Maverick Arts Critic Smashes Leftist Icons: New York Times Draws Special Scorn

Article excerpt

NEW YORK - Within that rarefied circle of columnists and commentators who've made the world their oyster by claiming "lifestyles," political analysis and media-watching as their beat, Hilton Kramer is by modern standards a cultural maverick.

Classically conservative, cerebral, prickly, even haughty, the former English literature professor has metamorphosed from art critic to magazine editor to political analyst to press critic with the brisk efficiency of a serial killer. It is hardly the kind of behavior Oscar Wilde recommended when he wrote that "The first duty of an art critic is to hold his tongue at all times, and upon all subjects."

From New York to Washington, Mr. Kramer has left a trail of cutting criticism and wicked wit that winds from the rough n' tough network offices of Manhattan to the genteel corridors inside the Beltway.

Writing in "MediaWatch," his weekly column in the New York Post, he described a CBS "60 Minutes" interview with former Justice Department official and convicted felon Webster Hubbell as ". . . an Oprah version of `Waiting for Godot' with Hubbell doing the silences and Mike Wallace doing the Oprah role."

For his weekly art review in the New York Observer, Mr. Kramer dismissed a "ghastly" exhibit of Victorian paintings at the National Gallery of Art, noting: "For the American art public in the 1990s, there may be some problems in understanding what the stories are about. . . . After all, we don't read Lord Tennyson in school anymore, and references to Camelot are nowadays more likely to invoke associations with the Kennedy White House than with King Arthur and his court." Mr. Kramer does not suffer fools gladly or for long, and, of late, the scalps on his belt from those he perceives as wrong-headed liberals have been joined by those he has taken from prominent Republicans and conservatives.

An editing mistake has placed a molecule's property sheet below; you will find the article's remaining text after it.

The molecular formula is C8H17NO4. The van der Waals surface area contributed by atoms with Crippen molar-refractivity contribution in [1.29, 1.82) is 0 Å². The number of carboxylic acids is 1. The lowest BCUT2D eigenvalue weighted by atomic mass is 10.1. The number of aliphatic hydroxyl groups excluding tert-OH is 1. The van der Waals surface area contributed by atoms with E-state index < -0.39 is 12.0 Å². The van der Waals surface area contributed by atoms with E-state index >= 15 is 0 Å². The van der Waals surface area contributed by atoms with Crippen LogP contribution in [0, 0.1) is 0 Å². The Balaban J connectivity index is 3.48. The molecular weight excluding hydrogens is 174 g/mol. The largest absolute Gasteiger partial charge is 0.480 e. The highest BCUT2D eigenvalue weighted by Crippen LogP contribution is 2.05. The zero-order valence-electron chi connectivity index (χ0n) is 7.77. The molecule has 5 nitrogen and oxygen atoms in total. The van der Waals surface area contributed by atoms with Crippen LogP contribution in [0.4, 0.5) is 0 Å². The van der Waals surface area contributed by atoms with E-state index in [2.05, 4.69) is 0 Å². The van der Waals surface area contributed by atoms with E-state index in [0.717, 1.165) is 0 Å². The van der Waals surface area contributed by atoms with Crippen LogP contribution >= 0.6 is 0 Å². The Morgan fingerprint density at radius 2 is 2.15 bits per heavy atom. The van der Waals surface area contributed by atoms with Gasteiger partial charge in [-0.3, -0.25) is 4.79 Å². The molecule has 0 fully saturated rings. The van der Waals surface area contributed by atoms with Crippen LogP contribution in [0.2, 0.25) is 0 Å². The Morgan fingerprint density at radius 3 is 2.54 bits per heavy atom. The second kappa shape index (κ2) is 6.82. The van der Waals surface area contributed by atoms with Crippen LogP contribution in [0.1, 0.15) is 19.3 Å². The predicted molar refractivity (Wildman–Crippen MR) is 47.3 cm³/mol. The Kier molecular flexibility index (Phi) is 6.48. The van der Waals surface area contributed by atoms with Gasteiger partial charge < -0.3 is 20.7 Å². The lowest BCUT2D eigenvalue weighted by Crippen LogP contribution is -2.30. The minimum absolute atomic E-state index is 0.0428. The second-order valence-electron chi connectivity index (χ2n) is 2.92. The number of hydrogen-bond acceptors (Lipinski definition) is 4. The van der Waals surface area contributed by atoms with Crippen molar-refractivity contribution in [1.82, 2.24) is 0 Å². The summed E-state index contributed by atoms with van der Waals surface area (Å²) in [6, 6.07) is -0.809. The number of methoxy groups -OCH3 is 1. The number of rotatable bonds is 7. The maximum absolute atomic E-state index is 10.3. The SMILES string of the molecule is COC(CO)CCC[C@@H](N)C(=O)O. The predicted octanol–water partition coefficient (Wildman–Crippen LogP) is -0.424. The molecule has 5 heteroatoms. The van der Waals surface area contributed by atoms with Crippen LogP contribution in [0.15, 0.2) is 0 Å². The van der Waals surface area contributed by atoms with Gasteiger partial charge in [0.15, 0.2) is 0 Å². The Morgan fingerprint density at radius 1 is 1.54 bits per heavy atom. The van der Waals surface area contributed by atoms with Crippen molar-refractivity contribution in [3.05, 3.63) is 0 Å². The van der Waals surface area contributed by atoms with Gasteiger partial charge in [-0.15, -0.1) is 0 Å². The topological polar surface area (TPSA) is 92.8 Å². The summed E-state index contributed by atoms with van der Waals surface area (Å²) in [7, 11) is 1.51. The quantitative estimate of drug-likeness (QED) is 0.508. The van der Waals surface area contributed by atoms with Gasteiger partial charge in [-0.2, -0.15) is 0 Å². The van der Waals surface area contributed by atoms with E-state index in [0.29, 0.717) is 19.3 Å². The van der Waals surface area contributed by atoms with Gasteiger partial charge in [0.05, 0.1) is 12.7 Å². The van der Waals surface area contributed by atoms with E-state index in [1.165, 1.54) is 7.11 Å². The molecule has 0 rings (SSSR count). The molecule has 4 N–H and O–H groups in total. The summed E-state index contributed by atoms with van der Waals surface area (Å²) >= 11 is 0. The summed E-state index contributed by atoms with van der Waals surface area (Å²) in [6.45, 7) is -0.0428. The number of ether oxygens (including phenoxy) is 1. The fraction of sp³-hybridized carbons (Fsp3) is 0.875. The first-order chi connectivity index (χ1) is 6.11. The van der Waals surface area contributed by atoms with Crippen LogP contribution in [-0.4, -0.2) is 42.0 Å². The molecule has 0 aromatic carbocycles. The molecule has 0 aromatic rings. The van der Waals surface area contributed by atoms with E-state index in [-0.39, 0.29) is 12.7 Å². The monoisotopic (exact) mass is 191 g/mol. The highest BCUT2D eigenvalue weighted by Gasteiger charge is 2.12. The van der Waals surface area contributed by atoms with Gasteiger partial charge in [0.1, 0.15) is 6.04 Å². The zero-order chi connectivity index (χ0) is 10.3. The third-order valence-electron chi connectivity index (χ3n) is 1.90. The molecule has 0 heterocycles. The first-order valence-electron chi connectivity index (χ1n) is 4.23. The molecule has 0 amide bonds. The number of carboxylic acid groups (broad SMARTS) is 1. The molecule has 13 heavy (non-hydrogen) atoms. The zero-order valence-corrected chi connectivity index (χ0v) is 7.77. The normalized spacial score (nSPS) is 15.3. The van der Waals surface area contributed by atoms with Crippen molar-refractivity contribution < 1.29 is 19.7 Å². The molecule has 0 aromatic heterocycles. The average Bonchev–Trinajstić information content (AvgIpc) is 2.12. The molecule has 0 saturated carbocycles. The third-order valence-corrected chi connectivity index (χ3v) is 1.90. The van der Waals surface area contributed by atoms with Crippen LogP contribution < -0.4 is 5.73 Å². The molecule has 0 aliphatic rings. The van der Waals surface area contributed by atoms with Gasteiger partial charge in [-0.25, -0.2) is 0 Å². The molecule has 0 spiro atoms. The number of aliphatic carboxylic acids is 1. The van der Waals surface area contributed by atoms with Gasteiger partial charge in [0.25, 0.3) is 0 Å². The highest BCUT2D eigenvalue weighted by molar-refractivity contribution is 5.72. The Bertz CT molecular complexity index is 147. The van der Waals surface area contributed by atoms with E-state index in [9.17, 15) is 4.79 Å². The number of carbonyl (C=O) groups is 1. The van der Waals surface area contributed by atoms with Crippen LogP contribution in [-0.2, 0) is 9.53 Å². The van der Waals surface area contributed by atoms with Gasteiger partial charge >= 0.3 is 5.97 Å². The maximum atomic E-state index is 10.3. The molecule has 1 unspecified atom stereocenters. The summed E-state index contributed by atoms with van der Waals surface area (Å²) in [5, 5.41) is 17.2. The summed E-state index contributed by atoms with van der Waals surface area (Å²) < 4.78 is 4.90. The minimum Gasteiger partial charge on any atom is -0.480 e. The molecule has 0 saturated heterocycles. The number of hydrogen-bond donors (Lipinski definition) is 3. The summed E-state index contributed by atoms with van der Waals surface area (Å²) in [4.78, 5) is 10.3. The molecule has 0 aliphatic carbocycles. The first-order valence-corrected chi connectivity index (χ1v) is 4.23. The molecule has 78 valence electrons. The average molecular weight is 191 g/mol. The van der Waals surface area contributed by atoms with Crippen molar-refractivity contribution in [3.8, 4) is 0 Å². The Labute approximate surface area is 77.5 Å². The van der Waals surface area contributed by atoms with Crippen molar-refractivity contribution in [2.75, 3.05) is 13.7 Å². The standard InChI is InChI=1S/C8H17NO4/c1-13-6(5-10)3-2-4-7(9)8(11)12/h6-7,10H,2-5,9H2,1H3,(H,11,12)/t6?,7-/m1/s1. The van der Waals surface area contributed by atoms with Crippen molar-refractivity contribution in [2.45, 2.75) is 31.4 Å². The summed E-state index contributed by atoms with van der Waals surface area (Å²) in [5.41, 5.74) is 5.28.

In his Post column, the dapper dissector recently revisited the controversy over Alexis Herman ("this melancholy subject"), President Clinton's choice for secretary of labor. Praising an article by Jonathan Chait in the New Republic for its incisive reporting on the "affirmative action nominee," Mr. Kramer wrote: "Indeed, this is a case where the liberal press, beginning with the New York Times, has been more forthcoming about Herman's unsuitability for a Cabinet post than the Republicans who sit on the Senate Labor and Human Resources Committee have ever dared to be."

This was atypical praise from Mr. Kramer, whose column, titled "TimesWatch" until last September, specialized in tracking the cultural proclivities of the influential New York daily, where he worked as art critic and cultural news editor for 17 years. …